When you open a toolbar with the toolbar script,
One of the nicest features about toolbars and display windows is that they are exactly the size one specifies - if you've spent hours getting some visual format right, you want people to see what you designed - and toolbars allow that. You could spend hours on precise calls determining exact XY locations and sizes of your images, and you can drive yourself crazy with tables... but I'd rather just do it by guts, and call it art. Calling a secondary window is a great way to size a window perfectly and allow the browser to do the formatting work for you.
toolbar = window.open(location.href ,'barWindow','toolbar=0,location=0,directories=0,status=0,menubar=0,scrollbars=1,resizable=1,width=400,height=120');there's this notation (location.href) - this controls the URL displayed in the new window. If you leave it as (location.href) it will simply copy the present URL to the pop-up window. If you write it as ("http://foo.bar.org/directory/page") it will load that page.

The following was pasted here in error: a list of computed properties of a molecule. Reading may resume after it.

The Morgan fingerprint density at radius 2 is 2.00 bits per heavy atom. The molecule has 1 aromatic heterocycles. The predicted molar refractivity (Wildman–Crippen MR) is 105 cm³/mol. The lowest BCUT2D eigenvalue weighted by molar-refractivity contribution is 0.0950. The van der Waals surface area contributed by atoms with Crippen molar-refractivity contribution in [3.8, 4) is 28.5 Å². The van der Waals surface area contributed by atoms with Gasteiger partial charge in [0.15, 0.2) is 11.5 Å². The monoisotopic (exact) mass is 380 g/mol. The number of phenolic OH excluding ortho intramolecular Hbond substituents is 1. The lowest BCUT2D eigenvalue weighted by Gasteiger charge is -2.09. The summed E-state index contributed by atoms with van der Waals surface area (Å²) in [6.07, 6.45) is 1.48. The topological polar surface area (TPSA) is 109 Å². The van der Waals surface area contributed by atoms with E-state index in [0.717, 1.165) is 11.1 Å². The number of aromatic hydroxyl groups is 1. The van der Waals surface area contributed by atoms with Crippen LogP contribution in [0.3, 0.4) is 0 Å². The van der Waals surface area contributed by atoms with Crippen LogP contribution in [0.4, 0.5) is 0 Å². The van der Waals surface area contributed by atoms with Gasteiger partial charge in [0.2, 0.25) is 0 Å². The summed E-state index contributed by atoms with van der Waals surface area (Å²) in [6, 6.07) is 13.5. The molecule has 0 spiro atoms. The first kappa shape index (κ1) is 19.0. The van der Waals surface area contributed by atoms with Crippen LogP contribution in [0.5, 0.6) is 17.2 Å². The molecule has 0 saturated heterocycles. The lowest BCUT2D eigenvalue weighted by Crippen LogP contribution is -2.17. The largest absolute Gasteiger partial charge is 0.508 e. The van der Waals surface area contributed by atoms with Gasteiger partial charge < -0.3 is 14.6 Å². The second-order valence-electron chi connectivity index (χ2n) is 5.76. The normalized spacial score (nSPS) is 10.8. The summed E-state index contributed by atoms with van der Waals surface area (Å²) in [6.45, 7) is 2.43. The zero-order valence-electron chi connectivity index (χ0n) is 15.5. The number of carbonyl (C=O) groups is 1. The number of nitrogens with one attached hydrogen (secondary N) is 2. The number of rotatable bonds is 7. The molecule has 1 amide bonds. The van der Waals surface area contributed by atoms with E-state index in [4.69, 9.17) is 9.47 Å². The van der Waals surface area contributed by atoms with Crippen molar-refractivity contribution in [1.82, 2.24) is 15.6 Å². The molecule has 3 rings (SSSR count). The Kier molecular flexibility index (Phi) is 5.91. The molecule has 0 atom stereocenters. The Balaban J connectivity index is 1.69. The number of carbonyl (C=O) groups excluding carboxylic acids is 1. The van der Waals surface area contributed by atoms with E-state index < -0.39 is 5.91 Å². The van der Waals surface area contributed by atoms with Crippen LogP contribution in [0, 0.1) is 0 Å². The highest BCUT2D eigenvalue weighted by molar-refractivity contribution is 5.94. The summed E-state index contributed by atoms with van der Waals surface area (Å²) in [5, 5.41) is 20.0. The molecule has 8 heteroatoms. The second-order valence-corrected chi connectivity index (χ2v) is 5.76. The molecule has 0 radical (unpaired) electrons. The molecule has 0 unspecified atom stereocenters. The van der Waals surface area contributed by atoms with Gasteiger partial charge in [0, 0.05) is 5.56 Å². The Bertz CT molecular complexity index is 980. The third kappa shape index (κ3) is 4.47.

So, you say, so what? If in the page which is called into the pop-up, you include the line:
<a href="http://foo.bar.org/directory/page" TARGET="mainWindow">link</a>
then you'll get a window, without location, menubar, status, etc, exactly the same size as the window which called the toolbar, and this window will contain the page called by the link containing the TARGET statement.
This can be fun.
If, however, you use the TARGET= statement from HTML in the main browser window, you will create a pop-up or toolbar which has all of the function attributes as your main browser window, such as the location, status fields, menu bar, etc. This creates an additional drain on machine resources, and plus it's excessive clutter on the screen.